I’ve just gotten back from my vacation during which I indulged my passion for all things railroad. I walked part of the Trans Canada Trail on Vancouver Island to the magnificent Kinsol Trestle. The railroad holds a special place in my heart – my family came out west to B.C. to work for the railways; working first as labourers in the building of the Kettle Valley railway, then as trainmen, driving those same rails.

So, when I was casting about for a suitable topic for this blog I thought about trains. We have a lot of very lovely postcards of trains, stations, tunnels, bridges, even train wrecks. The one in this entry is of a train crossing the Lethbridge Viaduct Bridge (or High Level Bridge). If you would like to read about this bridge, we have a book in our collection about it: The C.P. Rail High Level Bridge at Lethbridge.

The railroad was very important to the settlement of the west. The transcontinental railway made access to the lands of what would become Alberta and Saskatchewan much easier. The Canadian Pacific Railway, granted 25 million acres of prairie land as part of the deal to build the railway, encouraged settlers to come out and purchase some of that land. They also realized that tourism to the scenic Rocky Mountains was another way to generate revenue and they began a campaign to promote the travel to the Banff area. They sent photographers to capture the wonders of the area, and many of these photos were turned into postcards, some of which can be viewed in the Community Heritage and Family History digital library. (Use ‘banff’ as the search term.)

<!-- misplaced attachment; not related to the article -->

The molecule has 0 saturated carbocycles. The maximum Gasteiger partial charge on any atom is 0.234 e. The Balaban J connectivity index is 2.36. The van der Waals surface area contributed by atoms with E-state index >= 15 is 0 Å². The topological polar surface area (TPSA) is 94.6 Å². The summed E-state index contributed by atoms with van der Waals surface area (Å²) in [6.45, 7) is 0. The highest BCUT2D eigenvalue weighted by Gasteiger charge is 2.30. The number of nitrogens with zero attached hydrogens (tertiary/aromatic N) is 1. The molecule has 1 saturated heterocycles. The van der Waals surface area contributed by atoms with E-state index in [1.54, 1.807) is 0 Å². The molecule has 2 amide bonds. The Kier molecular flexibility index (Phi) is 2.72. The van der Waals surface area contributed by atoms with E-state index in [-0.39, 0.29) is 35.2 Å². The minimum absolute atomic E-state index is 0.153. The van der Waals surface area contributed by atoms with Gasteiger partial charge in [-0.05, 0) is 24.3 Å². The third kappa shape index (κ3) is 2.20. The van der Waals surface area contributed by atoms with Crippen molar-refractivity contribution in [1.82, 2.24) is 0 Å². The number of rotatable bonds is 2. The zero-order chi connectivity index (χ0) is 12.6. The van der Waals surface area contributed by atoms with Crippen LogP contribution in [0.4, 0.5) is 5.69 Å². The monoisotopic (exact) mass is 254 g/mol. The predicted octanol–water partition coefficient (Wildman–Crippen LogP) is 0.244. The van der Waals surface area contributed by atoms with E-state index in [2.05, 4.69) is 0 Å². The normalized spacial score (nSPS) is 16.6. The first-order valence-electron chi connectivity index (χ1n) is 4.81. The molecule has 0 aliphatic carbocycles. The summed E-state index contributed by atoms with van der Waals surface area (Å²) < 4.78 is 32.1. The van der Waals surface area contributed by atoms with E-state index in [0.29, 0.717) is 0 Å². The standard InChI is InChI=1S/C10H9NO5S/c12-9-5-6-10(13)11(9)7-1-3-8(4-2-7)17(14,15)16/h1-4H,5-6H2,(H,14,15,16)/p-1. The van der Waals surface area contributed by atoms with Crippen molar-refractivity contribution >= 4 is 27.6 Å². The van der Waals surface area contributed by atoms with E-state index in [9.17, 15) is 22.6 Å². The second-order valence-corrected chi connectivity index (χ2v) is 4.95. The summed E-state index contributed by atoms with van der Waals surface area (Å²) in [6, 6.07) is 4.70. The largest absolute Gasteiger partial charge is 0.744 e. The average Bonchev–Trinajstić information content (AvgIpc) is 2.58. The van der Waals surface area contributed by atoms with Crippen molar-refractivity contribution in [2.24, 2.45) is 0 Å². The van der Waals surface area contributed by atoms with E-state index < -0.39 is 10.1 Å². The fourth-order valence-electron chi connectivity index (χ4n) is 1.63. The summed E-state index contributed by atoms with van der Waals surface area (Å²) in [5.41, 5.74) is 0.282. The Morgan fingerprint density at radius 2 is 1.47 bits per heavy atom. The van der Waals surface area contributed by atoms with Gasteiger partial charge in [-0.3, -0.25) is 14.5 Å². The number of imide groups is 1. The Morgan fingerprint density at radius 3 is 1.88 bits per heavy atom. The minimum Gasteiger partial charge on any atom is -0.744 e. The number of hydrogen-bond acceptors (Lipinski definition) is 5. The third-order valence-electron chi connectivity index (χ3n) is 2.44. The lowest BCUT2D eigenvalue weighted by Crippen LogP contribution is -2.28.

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Banff Springs Hotel

Postcards from the Past, PC 976

Kolb's Restaurant

by Christine Hayes - 0 Comment(s)

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Kolb's Restaurant (Western Canada's Most Sanitary Building)

Postcards from the Past, PC 987

This year, once again, we were thrilled to be asked to prepare a presentation for Historic Calgary Week. We love to be a part of this great celebration of our city’s history for many reasons, not the least of which is the chance we get to use some of our great photo collections to tell stories of the history of the city and province. This year we presented a history of immigration and settlement in Alberta and we included a brief history of postcards in that presentation.

One of the aspects of postcards that we looked at was their use as advertising tools. We picked the one in this entry because we thought it was kind of funny that a restaurant would advertise itself as having the most “sanitary restaurant building.” What we didn’t know at the time was the fascinating history of the man who owned that restaurant, Eddie Kolb.

Edward William “Eddie” Kolb was born in 1880 in Cincinnati. He was a baseball fanatic but his team, the Cleveland Spiders, was widely acknowledged to be the worst team in baseball (a title they still hold.)

The story goes that the last game of the season, the 2nd game of a doubleheader after a season where they had lost 134 games, a hotel cigar boy named Eddie Kolb was given a shot at pitching for his team in exchange for a box of cigars. He gave up 19 runs. Thus began and ended the major league baseball career of Eddie Kolb.

It didn’t dampen his enthusiasm, however, and he continued his involvement in baseball. Eventually, though, Eddie ended up in Calgary and opened a successful restaurant two doors down from the Palace Theatre. He ran this restaurant for 22 years until the Great Depression. Jeffrey Williams, in his book Far From Home: A Memoir of a 20th Century Soldier“ tells the rest of the story: